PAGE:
Twenty three years of NRM government.

purpose of economic growth is to improve human quality of all individuals in a
country through adequate nutrition, functional education, adequate healthcare
including hygiene, safe water and sanitation, shelter and clothing. Economic
growth should also take place in such a manner that the environment is sustainable.

reports we receive are about rosy statistics on economic growth, not on income
distribution between classes and regions; export earnings, not on how they have
undermined domestic food consumption; tax collection, not on how the revenue
has impacted human condition; inflation control, not on how it has undermined
investment and job creation through high interest rates; on poverty reduction
without elaborating on the methodology used (S. Mallaby, 2004).

economic growth averaging 6% annually has been hailed as a success story, this
rate is still below the 7% required as a minimum to meet the Millennium Development
Goals by 2015.

distribution is highly skewed with 20 percent in the top income bracket earning
over 50% of total income whereas 40% in the lowest income bracket earn a mere
15%. Twenty percent of the population is believed not to have benefited from
economic growth which is heavily concentrated in urban areas especially the
capital city of Kampala.

nutrition levels leave a lot to be desired. Thirty percent of all Ugandans go
to bed hungry, 12% of infants are born underweight because their mothers are
undernourished. A child born underweight develops permanent disabilities and
faces early death, over 30% of children under-five are under-nourished meaning
that they cannot develop fully physically and mentally and up to 80% of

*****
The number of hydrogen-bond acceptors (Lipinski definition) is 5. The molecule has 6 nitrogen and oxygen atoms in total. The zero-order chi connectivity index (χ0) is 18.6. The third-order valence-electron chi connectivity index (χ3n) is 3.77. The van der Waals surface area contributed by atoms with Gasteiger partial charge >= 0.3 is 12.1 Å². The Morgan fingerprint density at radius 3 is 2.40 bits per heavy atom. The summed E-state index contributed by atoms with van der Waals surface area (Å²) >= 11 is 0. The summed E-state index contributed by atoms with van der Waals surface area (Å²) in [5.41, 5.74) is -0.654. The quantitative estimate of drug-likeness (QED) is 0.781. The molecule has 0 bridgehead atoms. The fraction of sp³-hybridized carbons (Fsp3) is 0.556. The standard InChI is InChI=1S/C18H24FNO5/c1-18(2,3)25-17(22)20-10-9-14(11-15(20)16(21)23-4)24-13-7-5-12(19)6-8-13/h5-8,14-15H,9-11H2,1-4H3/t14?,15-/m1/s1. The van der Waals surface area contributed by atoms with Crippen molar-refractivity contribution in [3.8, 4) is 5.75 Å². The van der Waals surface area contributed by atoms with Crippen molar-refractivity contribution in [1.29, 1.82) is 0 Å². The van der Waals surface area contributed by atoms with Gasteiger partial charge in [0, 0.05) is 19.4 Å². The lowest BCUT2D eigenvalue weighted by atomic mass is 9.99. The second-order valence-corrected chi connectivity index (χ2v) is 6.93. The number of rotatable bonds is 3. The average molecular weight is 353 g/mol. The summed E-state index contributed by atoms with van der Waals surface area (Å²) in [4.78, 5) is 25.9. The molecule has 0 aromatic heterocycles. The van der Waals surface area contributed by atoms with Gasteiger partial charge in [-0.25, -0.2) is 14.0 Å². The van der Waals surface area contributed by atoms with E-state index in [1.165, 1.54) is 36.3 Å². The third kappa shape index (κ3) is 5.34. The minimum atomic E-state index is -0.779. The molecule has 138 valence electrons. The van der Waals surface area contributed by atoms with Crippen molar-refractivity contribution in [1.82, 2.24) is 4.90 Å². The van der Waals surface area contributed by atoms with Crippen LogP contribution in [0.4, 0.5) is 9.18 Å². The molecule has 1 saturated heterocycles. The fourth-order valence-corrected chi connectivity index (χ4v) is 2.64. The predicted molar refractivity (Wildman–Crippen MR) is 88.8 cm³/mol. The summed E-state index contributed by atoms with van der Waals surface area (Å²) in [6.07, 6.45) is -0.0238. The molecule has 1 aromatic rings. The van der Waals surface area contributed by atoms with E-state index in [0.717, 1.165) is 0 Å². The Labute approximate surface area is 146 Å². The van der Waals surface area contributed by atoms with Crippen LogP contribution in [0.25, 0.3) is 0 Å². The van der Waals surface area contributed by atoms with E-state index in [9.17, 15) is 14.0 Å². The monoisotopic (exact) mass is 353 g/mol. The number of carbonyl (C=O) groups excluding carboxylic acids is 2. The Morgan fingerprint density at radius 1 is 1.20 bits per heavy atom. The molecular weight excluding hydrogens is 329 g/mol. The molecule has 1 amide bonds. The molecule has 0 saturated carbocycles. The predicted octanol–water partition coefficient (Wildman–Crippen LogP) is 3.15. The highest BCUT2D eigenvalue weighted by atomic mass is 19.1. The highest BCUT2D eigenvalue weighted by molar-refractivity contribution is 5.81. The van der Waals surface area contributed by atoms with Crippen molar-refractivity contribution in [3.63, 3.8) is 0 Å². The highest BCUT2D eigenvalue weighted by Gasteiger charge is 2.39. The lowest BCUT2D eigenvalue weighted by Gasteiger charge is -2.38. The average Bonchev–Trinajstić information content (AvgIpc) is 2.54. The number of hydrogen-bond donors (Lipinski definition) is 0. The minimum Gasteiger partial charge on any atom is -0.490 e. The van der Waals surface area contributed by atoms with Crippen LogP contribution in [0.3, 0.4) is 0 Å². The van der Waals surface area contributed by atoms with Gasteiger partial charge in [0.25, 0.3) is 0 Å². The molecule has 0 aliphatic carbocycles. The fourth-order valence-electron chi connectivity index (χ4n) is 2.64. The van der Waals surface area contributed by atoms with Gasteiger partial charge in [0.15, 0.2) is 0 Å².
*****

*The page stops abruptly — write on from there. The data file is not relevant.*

children are dropping out of primary school for lack of school lunches which
the NEPAD has endorsed. Insufficient nutrition is seriously undermining Uganda’s human
capital formation.

enterprises are the backbone of national economies and create jobs and
small-scale farmers are more efficient than larger ones and yet these
categories have not received the attention they deserve.

economy that does not create jobs and good incomes for its citizens should be
recast. Under-employment and unemployment are serious challenges that cannot be
ignored for too long.

growth cannot be sustained in circumstances characterized by massive
environmental degradation as is happening in Uganda today.

housing also needs urgent attention as well as clothing – used imported
clothing has undermined the textile industry and our dignity.

growth based on commodities however diversified in markets and variety has
neither a chance of earning enough foreign exchange nor of contributing to
economic transformation. Manufacturing enterprises offer better opportunities.
Developed countries are considering reindustrializing their economies having
realized that the services sector is not enough.

assessment of Uganda’s
performance needs to combine macroeconomic and social variables to have a balanced
picture. Right now that balance is missing.